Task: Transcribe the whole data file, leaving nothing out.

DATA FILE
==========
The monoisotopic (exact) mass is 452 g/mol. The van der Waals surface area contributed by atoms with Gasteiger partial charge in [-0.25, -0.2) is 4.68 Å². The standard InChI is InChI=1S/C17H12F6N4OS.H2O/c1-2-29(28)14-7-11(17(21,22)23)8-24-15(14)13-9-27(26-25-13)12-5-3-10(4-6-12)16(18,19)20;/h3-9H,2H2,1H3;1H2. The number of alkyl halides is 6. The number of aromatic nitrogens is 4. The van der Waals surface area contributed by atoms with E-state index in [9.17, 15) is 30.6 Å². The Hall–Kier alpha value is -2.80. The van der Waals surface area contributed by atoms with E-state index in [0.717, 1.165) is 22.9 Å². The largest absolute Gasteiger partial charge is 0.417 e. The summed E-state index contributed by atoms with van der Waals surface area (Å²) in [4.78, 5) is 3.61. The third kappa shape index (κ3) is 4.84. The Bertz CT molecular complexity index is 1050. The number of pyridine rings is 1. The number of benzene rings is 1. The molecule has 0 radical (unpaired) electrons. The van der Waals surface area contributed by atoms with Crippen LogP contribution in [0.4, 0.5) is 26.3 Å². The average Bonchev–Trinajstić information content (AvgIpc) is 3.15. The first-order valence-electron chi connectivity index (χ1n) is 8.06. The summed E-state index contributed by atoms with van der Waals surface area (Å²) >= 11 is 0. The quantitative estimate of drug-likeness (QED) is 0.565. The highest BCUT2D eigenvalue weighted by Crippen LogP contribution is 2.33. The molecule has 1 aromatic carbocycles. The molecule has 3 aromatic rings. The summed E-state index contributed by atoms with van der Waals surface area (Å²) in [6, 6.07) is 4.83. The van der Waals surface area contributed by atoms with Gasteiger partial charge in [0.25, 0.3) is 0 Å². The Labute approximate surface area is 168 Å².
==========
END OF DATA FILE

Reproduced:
The monoisotopic (exact) mass is 452 g/mol. The van der Waals surface area contributed by atoms with Gasteiger partial charge in [-0.25, -0.2) is 4.68 Å². The standard InChI is InChI=1S/C17H12F6N4OS.H2O/c1-2-29(28)14-7-11(17(21,22)23)8-24-15(14)13-9-27(26-25-13)12-5-3-10(4-6-12)16(18,19)20;/h3-9H,2H2,1H3;1H2. The number of alkyl halides is 6. The number of aromatic nitrogens is 4. The van der Waals surface area contributed by atoms with E-state index in [9.17, 15) is 30.6 Å². The Hall–Kier alpha value is -2.80. The van der Waals surface area contributed by atoms with E-state index in [0.717, 1.165) is 22.9 Å². The largest absolute Gasteiger partial charge is 0.417 e. The summed E-state index contributed by atoms with van der Waals surface area (Å²) in [4.78, 5) is 3.61. The third kappa shape index (κ3) is 4.84. The Bertz CT molecular complexity index is 1050. The number of pyridine rings is 1. The number of benzene rings is 1. The molecule has 0 radical (unpaired) electrons. The van der Waals surface area contributed by atoms with Crippen LogP contribution in [0.4, 0.5) is 26.3 Å². The average Bonchev–Trinajstić information content (AvgIpc) is 3.15. The first-order valence-electron chi connectivity index (χ1n) is 8.06. The summed E-state index contributed by atoms with van der Waals surface area (Å²) >= 11 is 0. The quantitative estimate of drug-likeness (QED) is 0.565. The highest BCUT2D eigenvalue weighted by Crippen LogP contribution is 2.33. The molecule has 1 aromatic carbocycles. The molecule has 3 aromatic rings. The summed E-state index contributed by atoms with van der Waals surface area (Å²) in [6, 6.07) is 4.83. The van der Waals surface area contributed by atoms with Gasteiger partial charge in [0.25, 0.3) is 0 Å². The Labute approximate surface area is 168 Å².